Texas A&M vs. LSU baseball

Texas A&M's Michael Helman (1) throws to first after tagging LSU's Beau Jordan (24) at second base in the second inning of Thursday's game at Blue Bell Park.

COLLEGE STATION, Texas — LSU was not competitive as it dropped the second game of its series at Texas A&M 9-2, but the outcome of the game was far from Paul Mainieri's mind in the immediate aftermath. 

The LSU coach looked stunned as he stood near the rear of the visitor's dugout at Olsen Field. He fought back tears as he explained that Bryce Jordan — a little more than a year removed from a serious knee injury that resulted in a lost 2017 season — injured the same knee late Friday night. 

Mainieri declined to speculate on the severity of the injury until Jordan is able to see a doctor when the team returns to Baton Rouge. All the coach could say, in a muted tone, was that he feared the worst. 

"It's unbelievable, man," Mainieri said. "These poor kids, what they've been through. It's hard to believe. It makes the game seem so irrelevant.

"I just feel so bad for the kid. It's awful." 

The injury happened when Jordan grounded out to end the LSU eighth inning. The throw pulled Aggies first baseman Hunter Coleman away from the bag, and Jordan collided with him as he neared first base. Immediately, something felt off with Jordan's right knee — the same knee he injured last spring. 

Mainieri said Jordan was not able to pinpoint what went wrong on the play, but Jordan knew what he was feeling. 

"Unfortunately, he's had experience with hurting his knee, so I think he knows what it feels like when something's not right. ... I'm just heartbroken for the kid," Mainieri said. 

Jordan's parents came in from the stands to visit him in the room behind LSU's dugout. He was able to walk off the field Friday, but he was clearly distraught. 

Nothing else went LSU's way in the game itself. 

Its starting pitcher did not make it out of the first inning. Its stellar center fielder committed his second career error, and it cost three bases and a run. When LSU did put someone on base, the next batter seemed destined to hit into a tailor made double play.

Combined with a well-executed night by the Aggies, and all these things added up to a lopsided loss that evened the series. 

The Southeastern Conference’s Nos. 1 and 2 pitchers by ERA — LSU’s Ma’Khail Hilliard (0.76) and A&M’s Mitchell Kilkenny (1.59) will settle the series at 2 p.m. Saturday.

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The game spun out of control quickly for LSU (20-12, 6-5 SEC) and junior right-hander Caleb Gilbert.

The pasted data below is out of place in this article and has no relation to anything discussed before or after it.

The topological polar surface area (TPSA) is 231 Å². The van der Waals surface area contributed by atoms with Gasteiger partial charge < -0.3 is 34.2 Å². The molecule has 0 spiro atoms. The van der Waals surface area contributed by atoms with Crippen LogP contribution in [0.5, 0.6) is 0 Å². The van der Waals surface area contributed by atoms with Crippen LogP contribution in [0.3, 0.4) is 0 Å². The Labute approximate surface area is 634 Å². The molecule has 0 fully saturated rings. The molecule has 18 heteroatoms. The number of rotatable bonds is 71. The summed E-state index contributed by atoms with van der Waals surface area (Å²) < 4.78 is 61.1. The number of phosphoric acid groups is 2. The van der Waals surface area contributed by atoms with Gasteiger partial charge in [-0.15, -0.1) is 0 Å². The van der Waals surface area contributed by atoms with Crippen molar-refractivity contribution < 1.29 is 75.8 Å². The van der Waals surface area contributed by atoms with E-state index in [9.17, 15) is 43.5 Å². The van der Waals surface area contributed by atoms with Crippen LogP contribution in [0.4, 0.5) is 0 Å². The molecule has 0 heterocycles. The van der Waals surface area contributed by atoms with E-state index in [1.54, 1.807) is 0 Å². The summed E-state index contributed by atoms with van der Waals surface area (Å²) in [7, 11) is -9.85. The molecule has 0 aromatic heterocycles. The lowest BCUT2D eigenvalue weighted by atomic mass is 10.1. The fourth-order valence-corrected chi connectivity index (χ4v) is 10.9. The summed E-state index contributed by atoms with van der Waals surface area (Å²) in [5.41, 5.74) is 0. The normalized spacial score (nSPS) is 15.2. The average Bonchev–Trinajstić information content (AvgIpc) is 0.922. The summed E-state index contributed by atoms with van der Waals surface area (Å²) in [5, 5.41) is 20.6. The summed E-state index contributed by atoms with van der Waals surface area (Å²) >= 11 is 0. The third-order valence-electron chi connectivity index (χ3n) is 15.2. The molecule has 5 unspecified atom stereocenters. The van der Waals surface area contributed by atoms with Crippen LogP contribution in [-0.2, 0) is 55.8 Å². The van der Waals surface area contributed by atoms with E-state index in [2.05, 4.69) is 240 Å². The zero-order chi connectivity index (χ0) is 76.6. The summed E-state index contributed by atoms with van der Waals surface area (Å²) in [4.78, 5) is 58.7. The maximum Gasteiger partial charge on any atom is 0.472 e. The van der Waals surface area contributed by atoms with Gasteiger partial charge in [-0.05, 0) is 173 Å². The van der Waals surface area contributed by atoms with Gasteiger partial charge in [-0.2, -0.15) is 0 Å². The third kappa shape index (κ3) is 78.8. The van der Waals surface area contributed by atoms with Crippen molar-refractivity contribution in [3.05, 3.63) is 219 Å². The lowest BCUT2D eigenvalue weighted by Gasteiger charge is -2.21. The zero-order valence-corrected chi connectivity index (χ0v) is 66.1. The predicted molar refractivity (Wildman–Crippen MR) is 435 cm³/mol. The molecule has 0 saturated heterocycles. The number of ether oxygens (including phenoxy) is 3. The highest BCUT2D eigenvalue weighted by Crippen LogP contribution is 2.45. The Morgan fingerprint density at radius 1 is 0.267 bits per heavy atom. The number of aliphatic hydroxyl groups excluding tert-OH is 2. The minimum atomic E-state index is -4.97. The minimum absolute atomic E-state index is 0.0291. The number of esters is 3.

A&M (22-9, 4-7) sent eight hitters against Gilbert on Friday, and six of them connected on base hits. Several of the hits were ground balls that found the holes in the LSU defense, but they counted just the same.

Three of the six hits came with two strikes. Another two-strike offering was crushed to deep right field and scored a run on a sacrifice fly. 

"I was getting ahead in pretty much all the counts," Gilbert said. "It's a tough game to describe, a tough outing for me. I felt really good out there, that's the confusing part." 

Gilbert had a chance to limit the damage to two runs but yielded three straight two-out hits — a single through the right side, a booming double and a sharp single, all scoring runs — and Gilbert’s night was done.

The Aggies bats have not been kind to Gilbert the past two years. They also handed him a blown save in a four-run ninth inning in Baton Rouge last season. In his past two outings against A&M, Gilbert has allowed nine hits and nine runs in 1⅔ innings.

Cam Sanders did a nice job keeping LSU in the game before his own night unraveled, and for a moment it looked like LSU had life when Daniel Cabrera socked a two-run homer off A&M starter John Doxakis (5-1).

But that was all Doxakis gave up in a magnificent start.

The A&M left-hander benefited from a pair of routine double plays that erased leadoff singles in the early innings, and cruised the remainder of his outing, locking LSU up for eight innings.

And A&M was not finished tacking runs on the board.

It scored three runs on just one hit in the fifth — with help from Zach Watson, who lost a sinking Braden Shewmake liner in the twilight and let it by him for a three-base run-scoring error.

"I lost it for a split second, and as soon as I'd picked it back up, I overran it," Watson said.  

Follow Luke Johnson on Twitter, @ByLukeJohnson.